The Learner Care Dashboard: An Innovation in Student Support

Concurrent Session 9

Brief Abstract

We evaluated the impact of Western Governors University’s Learner Care Dashboard (LCD) on student retention and course completion rates and found that LCD-based intervention improved retention and course completion.  LCD outreach was particularly beneficial for struggling students and students from marginalized groups.


Jennie Sanders applies a scientist’s mind with an educator’s heart to reimagine the role of faculty in learner-centered education today and in the future. As a first-in-family college graduate, Jennie is enthusiastically committed to creating transformative educational experiences accessible to every learner. As Vice President of Faculty Experience and Operations at WGU, she is responsible for leading the digital transformation of the faculty model, including data-informed strategies, technology innovations, and social-emotional learning to improve student experiences and outcomes. She holds a Ph.D. in Biochemistry from Cornell University and has over 10 years of experience in higher education serving in leadership, innovation, and instructional roles.

Extended Abstract


Despite post-secondary education’s social and economic benefits, (Baum, 2014; Mirowsky & Ross, 1998; Chetty et al 2020; Carnevale, 2022), students sometimes progress slowly or leave college altogether (NCES, 2022), particularly online students’ who drop out 10 to 20 percent more often than their in-person counterparts (Herbert, 2006; Bawa, 2016).  While there are many remedies for attrition and delayed progression, decades of research suggests that personalized faculty outreach improves student experience and outcomes both in person (Tinto, 1975; Pascarella & Terenzini, 1978; Endo & Harpel, 1982; Lamport, 1993, Thompson, 2001; Cole & Griffin, 2013) and online (LaPadula, 2003; Sher, 2009; Richardson et al., 2015).  Most of this research; however, describes interventions that occur in one course, one degree, or for a limited time.  Western Governors University (WGU) has created a student outreach program that occurs in all courses for students’ entire enrollment.  We describe WGU’s novel program and provide preliminary evidence of its effectiveness.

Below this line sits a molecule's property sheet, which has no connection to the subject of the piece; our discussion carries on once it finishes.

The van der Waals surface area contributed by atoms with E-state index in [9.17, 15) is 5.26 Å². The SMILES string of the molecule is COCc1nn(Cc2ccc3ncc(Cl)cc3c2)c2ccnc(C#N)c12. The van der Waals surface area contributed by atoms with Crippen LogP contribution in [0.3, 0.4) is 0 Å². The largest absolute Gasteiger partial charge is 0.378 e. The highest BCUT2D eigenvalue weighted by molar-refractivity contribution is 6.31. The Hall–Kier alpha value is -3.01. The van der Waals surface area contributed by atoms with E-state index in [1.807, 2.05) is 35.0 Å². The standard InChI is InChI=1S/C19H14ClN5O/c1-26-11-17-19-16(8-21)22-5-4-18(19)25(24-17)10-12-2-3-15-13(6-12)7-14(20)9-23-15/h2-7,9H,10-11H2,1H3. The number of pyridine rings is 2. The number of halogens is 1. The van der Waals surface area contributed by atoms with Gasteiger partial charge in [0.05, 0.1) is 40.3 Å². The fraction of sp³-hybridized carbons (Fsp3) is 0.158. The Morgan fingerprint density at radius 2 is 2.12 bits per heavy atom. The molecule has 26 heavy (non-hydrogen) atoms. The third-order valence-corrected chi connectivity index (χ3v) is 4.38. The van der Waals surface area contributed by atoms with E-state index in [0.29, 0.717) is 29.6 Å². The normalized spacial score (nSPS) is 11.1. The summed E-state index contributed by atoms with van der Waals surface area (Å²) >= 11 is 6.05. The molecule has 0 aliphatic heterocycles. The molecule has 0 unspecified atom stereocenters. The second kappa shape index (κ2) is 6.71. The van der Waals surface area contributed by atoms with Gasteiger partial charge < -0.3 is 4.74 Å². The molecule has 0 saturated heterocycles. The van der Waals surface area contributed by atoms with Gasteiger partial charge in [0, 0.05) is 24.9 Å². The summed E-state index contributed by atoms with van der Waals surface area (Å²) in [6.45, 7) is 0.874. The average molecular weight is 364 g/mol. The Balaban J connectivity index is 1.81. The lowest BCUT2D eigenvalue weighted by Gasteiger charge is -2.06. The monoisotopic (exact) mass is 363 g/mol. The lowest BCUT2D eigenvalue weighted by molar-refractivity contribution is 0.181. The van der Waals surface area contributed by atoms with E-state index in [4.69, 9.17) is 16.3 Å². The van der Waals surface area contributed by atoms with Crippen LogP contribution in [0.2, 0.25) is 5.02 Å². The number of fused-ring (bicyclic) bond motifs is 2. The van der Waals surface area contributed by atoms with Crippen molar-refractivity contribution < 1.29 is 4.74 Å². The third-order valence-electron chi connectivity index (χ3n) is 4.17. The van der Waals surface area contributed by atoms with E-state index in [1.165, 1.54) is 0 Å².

In 2019, WGU launched a student support program called Learner-Centered Faculty (LCF).  LCF contains several initiatives, however, this presentation focuses on its student support component.  As part of LCF, WGU created a faculty tool called the Learner Care Dashboard (LCD) which  notifies faculty when students have completed--or failed to complete--activities that could affect their performance or progression.  Each EA has a recommended response time called a Service Level Agreement (SLA). For example, when a student passes a pre-assessment, the SLA recommends that faculty reach out within 24 hours with personalized, focused study recommendations and encouragement to continue. Outreach may involve congratulations, encouragement, or support in the form of resources, a 1:1 appointment, or an invitation to a related live web conference event.  Furthermore, outreach may occur via several modalities including email, short message service (SMS), phone call, or online video conference.  Students receive outreach via the LCD in every course for their entire time at WGU. 

Results indicated LCD outreach benefitted students, particularly when it was delivered within the SLA recommendation.  Specifically, students who received consistent outreach completed their courses at a higher rate and dropped at a lower rate than students who did not receive consistent outreach.  When only comparing students who received consistent outreach, those who received outreach that was both consistent and prompt completed their courses at a higher rate and dropped at a lower rate than students who received outreach that was not prompt. 

Outreach benefitted some groups more than others.  Students who belonged to historically marginalized groups tended to show a more positive response to outreach than those who did not belong to marginalized groups.  Additionally, students who were predicted to struggle in the upcoming term showed a more positive response to outreach than students who were not predicted to struggle.